Community needs to be part of domestic violence solution

Family Resource Association, based in Parksville, provides counselling

While a new report calls on the B.C. government to better fund domestic violence services, local groups want people to know there are services in the Parksville Qualicum Beach area.

“You do not have to go to Nanaimo to receive counselling for abuse, whether physical abuse or sexual assault,” said Deborah Joyce, executive director of the Family Resource Association (FRA), based on Morison Avenue in Parksville and serving the whole region.

She said there doesn’t seem to be much awareness about local services, which she said highlights the need for more community involvement.

“Domestic violence and children witnessing domestic violence is a community issue and the community needs to be a part of the solution,” Joyce said.

She also said there is a wider view of domestic violence today, pointing out that spousal sexual assault only became a crime in Canada in 1983.

The FRA also provides counselling to children who have witnessed domestic violence, which she said is still a much under-recognized issue and is itself a form of abuse.

One of the most important issues is for people simply to be aware of it, she said, explaining that if you know of someone experiencing abuse, it is important to quietly let them know you’re there for them, without putting the suspected abuser on the spot, which could make things worse.

“Get the person alone and just offer to support them, call someone for them, help anyway you can,” she said. “And of course if anyone’s in immediate danger we are all obliged to call the police.”

The Ending Violence Association of B.C. released a report Sept. 3, marking the seventh anniversary of the murder-suicide of five members of the Lee family in Oak Bay, by the estranged husband.

It says 18 people, including a child, have been killed in B.C. so far this year in what it calls an outbreak of domestic violence, the worst year since the Lee family murders.

The report calls for increased spending on existing community-based victim services and new programs, to be made available everywhere in the province.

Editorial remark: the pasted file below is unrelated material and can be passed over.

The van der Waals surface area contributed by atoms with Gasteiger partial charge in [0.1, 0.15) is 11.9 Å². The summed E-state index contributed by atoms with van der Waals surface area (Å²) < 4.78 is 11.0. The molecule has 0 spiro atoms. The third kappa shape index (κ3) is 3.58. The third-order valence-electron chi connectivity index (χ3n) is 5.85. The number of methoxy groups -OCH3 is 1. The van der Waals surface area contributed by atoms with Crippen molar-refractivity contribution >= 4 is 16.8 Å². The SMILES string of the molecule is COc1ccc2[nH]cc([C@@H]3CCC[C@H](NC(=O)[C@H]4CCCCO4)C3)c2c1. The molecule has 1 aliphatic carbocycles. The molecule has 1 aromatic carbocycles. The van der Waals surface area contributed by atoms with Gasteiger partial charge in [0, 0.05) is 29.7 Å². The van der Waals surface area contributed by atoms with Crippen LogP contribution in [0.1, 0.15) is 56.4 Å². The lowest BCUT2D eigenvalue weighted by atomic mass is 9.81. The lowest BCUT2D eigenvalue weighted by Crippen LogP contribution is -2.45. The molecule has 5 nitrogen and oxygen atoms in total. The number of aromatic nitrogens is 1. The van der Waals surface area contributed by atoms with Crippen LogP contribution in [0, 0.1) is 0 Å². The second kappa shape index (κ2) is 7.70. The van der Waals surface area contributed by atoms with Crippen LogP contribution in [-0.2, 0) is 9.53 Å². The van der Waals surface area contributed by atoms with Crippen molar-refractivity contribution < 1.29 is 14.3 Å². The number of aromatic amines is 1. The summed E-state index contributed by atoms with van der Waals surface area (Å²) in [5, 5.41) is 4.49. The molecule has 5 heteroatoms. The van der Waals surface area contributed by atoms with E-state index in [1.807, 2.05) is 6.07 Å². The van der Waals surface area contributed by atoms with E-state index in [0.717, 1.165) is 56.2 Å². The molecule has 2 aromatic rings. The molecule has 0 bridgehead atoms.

It also recommends early intervention counselling for abusive men, and an increase in the number of case-assessment teams to help keep women and children safe.

Joyce said the FRA assists around 80-90 adult women a year with some sort of abuse issue, which can include physical, sexual, mental, financial or other forms.

They have several government contracts to counsel women and children in Parksville and Qualicum Beach and while they have long wait lists, they can rush people through for urgent help.

She stresses that they are not a crisis centre, but the second step in the process, for people taking those next steps.

“We know all about PTSD (post traumatic stress disorder), unfortunately because we have soldiers dealing with it, but women and children who suffer abuse suffer the symptoms of PTSD,” which Joyce said include anxiety, depression, concentration, mood issues, headaches and others.

“Those conditions themselves are issues that need to be addressed and can effect every aspect of life.”

The FRA has an “open referral” system in which people can refer themselves.

Anyone experiencing an abuse or any immediate danger should of course call 911, Joyce said, and in less urgent situations they can call the crisis line at 1-888-494-3888

The FRA also offers a wide variety of family services, call their regular number (250-752-6766) or visit their website at http://d69fra.org/ for more information.

Other local services include Parksville Qualicum Haven House, which provides victim services and temporary shelter to women and children who have experienced violence.

For information visit http://havensociety.com or call 250-248-3500, to access the shelter call 1-888-756-0616.

The Society of Organized Services (SOS) is also an easily accessible umbrella service organization that can refer people to the right program or agency. Call 250-248-2093 or visit www.sosd69.com.

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